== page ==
BLOOMINGTON - Katie Roth of Bloomington slashed her phone bill in half by cutting the cord on her landline phone and using her cell phone as an all-purpose, everyday, everywhere telephone.
"Prior to getting a cell phone, I paid about $100 to $120 a month. Now, I pay about $45, so I save anywhere from $50 to $60 every month," she said.
She's not alone. For the first time, more people subscribed to cell phones than landline phones in 2004, according to a recent report by the Federal Communications Commission.
"Here at Verizon we have seen modest decreases in landline usage over the last few years. While landline usage has decreased - our wireless numbers are up and our DSL (internet) numbers are up," said Karen Boswell, a spokeswoman for Verizon in Bloomington.
"Cell phone usage has just been record setting for quite some time," she added.
According to the FCC, cell-phone usage has just a slight edge over landline usage. It's nearly 50-50. In 2004, 181.1 million people subscribed to a cell-phone service, a 15 percent increase from the previous year. Subscription numbers for landline usage, however, remained fairly steady at 178 million.
The trend to switch from landlines to cell phones has forced telephone companies to bundle products and offer discounts to make landlines more attractive.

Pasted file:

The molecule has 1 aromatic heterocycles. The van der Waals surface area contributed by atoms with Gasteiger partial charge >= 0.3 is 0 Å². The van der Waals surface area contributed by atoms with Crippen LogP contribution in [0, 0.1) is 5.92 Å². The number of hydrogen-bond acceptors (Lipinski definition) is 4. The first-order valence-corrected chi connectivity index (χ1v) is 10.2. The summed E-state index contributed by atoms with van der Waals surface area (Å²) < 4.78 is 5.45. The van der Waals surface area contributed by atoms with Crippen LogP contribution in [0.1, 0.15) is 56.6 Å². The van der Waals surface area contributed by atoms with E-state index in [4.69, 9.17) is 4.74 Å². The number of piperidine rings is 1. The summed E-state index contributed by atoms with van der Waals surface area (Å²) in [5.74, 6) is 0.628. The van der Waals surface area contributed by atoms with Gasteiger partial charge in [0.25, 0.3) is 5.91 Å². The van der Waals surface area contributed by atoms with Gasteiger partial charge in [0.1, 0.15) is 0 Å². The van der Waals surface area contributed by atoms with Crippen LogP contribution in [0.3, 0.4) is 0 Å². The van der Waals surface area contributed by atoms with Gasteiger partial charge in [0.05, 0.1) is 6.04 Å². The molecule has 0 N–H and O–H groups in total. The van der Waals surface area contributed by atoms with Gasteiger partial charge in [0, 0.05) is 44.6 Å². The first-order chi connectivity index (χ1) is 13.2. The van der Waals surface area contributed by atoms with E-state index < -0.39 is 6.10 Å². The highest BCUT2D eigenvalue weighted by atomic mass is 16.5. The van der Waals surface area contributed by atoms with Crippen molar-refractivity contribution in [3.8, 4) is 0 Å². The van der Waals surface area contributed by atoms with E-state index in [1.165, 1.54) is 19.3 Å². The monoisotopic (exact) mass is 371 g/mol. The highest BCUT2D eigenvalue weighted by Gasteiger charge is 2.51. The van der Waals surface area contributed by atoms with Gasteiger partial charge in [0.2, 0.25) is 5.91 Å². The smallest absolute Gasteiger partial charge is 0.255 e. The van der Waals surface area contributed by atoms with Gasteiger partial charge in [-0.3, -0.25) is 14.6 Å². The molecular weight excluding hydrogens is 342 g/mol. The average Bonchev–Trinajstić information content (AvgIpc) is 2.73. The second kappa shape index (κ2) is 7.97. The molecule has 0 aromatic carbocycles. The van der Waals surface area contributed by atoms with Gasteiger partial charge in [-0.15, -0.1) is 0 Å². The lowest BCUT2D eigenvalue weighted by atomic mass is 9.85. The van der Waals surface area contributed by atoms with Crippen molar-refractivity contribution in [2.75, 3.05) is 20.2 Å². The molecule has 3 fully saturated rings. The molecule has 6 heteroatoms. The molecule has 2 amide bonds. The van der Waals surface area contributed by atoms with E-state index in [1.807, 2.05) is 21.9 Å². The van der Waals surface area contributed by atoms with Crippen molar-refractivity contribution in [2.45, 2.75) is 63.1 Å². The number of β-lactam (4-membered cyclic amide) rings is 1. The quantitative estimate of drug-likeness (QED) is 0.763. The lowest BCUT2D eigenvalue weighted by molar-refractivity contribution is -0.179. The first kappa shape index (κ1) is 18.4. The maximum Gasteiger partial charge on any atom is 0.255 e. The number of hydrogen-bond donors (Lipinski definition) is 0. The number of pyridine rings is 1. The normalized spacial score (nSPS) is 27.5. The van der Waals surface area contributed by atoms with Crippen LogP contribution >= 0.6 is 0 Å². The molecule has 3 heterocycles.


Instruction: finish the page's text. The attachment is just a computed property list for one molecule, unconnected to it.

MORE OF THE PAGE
At Verizon, for example, customers can't get internet access without connecting to a landline phone.
The company also offers discounts, Boswell said
Still, the savings have persuaded Roth, 25, and others to make the switch.
The U.S. Army took Roth around the country, making long-distance calls home too expensive with a landline, so she ditched it. Since moving back to Central Illinois to attend school at Heartland Community College, Roth hasn't found a reason to hook a landline up again.
"It's just cheaper to have a cell phone," she said. "Weekends and nights are free, so it's easier to call home on the weekends and stuff."
Cost is only one factor. Cell phones also have a much broader range of use than a landline telephone.
People use cell phones to send email, view news headlines, get weather information, check stock quotes and store contact information, said Eric Hautala, Central Illinois sales manager for U.S. Cellular.
"It's not just for voice anymore," he said.
While it's not too common, some businesses are even dropping landline usage for cell phones, Hautala said.
"As long as you have that cell phone, you're accessible anywhere. In business, missing that one call can be very costly," he said.
Still, most businesses maintain landline phones because they have fax lines, he said. The trend is more common among individuals, particularly young people, he said.